As this company continues to grow and prosper, look for improved set and lighting design – although I have to admit that seeing the show stripped down to the bare essentials like this was thrilling theater.

Highly Recommended.

Cabaret has concluded its run at the Cutting Edge Theatre where it ran from March 10th to the 12th, 2017.

 

 

Almost, Maine – terrific theater at AACT (Review) March 13, 2017

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This past weekend, Ann Arbor Civic Theatre presented John Cariani’s play ALMOST, MAINE – and it was COMPLETELY, PERFECT.

I wish I had been able to get a review out after opening night, but I was opening my own show this past weekend so I didn’t get a chance to see the play until its final Sunday performance. None-the-less I didn’t want to let this one slip by.

Kat Walsh did a remarkable job of directing this hilarious (and at times whimsical and romantic and dramatic and heartbreaking and uplifting) production — tightly directed and spot-on throughout — never losing site of its actors, and never making a mis-step at any point. In fact, some of the scenes here were clearer and better directed than any other production of this play that I have seen. Kudos to Kat.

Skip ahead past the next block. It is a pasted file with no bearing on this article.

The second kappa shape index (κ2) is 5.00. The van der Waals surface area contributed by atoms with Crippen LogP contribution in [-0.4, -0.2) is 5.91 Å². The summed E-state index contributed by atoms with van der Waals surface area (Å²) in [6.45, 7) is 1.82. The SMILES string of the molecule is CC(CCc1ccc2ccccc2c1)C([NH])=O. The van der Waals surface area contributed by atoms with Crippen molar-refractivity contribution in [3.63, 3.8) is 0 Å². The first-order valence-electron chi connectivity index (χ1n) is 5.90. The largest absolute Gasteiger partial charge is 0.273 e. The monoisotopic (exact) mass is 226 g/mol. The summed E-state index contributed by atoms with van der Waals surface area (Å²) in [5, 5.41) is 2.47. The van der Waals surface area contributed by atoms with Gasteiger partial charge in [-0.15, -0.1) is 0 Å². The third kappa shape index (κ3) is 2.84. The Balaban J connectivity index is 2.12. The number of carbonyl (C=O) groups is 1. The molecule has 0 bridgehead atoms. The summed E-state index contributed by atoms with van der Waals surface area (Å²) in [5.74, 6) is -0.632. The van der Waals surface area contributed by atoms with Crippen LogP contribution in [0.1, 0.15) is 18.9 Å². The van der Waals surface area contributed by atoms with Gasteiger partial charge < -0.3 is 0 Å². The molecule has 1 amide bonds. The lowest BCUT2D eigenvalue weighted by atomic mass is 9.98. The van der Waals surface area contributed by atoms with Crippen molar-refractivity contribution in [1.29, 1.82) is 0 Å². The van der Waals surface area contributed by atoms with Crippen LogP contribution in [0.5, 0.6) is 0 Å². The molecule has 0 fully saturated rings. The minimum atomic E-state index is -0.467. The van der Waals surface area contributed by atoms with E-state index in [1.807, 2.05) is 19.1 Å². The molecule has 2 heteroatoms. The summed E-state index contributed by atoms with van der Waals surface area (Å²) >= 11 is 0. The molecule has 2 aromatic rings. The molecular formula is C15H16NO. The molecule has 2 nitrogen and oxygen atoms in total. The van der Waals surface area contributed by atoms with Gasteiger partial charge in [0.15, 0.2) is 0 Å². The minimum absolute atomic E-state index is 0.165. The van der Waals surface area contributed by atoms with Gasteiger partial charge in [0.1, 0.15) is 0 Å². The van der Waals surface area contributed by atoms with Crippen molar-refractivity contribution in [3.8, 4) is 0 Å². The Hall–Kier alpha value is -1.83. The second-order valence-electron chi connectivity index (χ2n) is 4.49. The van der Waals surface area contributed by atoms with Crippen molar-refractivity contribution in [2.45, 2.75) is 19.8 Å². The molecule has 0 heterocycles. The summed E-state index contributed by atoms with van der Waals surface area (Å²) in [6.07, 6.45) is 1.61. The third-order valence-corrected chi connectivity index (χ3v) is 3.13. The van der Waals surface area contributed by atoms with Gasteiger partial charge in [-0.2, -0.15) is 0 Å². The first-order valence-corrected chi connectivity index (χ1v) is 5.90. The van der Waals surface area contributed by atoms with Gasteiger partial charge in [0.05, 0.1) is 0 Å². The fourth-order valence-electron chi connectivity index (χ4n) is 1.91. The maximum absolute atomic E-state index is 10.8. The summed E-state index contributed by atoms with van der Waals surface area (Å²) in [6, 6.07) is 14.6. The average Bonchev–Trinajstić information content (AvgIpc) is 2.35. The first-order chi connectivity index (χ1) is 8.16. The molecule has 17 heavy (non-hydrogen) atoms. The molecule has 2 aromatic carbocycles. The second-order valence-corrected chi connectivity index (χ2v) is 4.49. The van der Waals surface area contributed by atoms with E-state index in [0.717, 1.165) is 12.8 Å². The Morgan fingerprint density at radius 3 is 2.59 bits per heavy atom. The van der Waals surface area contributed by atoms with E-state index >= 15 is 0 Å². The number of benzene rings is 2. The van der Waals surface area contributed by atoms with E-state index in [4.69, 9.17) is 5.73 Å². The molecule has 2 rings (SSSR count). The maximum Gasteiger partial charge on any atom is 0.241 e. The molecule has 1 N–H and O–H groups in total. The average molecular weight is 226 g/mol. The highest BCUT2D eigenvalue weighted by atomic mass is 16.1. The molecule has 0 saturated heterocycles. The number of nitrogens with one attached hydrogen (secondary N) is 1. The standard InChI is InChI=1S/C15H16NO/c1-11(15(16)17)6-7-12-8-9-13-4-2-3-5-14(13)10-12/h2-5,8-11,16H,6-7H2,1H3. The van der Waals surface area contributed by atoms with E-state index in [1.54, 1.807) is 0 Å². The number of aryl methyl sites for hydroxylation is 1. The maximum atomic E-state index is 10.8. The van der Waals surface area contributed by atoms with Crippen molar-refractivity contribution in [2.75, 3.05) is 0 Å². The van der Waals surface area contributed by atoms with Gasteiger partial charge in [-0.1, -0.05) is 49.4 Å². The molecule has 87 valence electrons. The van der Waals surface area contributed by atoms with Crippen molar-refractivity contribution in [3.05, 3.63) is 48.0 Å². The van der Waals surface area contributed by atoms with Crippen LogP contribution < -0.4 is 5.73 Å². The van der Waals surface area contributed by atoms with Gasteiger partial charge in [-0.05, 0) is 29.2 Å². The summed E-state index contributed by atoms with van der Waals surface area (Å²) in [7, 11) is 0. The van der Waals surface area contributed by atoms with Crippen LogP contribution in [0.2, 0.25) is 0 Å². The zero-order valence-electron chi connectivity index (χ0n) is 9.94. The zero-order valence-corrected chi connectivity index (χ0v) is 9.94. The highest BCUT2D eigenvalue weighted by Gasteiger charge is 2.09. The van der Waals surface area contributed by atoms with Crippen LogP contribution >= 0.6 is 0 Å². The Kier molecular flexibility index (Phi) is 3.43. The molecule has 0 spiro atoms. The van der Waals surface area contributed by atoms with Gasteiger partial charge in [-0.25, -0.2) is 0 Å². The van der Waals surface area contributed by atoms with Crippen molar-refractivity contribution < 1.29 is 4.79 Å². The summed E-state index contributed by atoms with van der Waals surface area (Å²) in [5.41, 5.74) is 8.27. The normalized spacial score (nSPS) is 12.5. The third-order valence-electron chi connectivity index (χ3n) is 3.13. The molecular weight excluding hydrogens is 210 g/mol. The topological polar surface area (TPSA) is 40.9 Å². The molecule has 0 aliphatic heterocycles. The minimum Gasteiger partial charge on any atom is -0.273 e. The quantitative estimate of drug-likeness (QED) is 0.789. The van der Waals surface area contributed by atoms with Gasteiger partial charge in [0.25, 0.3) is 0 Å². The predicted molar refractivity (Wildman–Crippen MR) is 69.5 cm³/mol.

It helps when you have a remarkable cast like the one assembled for this production. By expanding the cast to have different actors portraying the different people (the show can also be done with a handful of people playing all of the different roles), the town of Almost felt well populated and (almost) like you knew every one of them.

Andrew Benson, Elizabeth Docel, Matthew Flickinger, Chris Grimm, Lawrence Havelka, Chris Joseph, Rachel Kohl, Alexandra Berneis, Joe Lopez, Matthew Miller, Scot Mooney, Sara Rose, Codi Sharp, Megan Shiplett, and Michelle Weiss comprised the excellent ensemble cast, and I really can’t point to one over another. There are scenes in the show that I like more than others, but this group of talented actors were each terrific.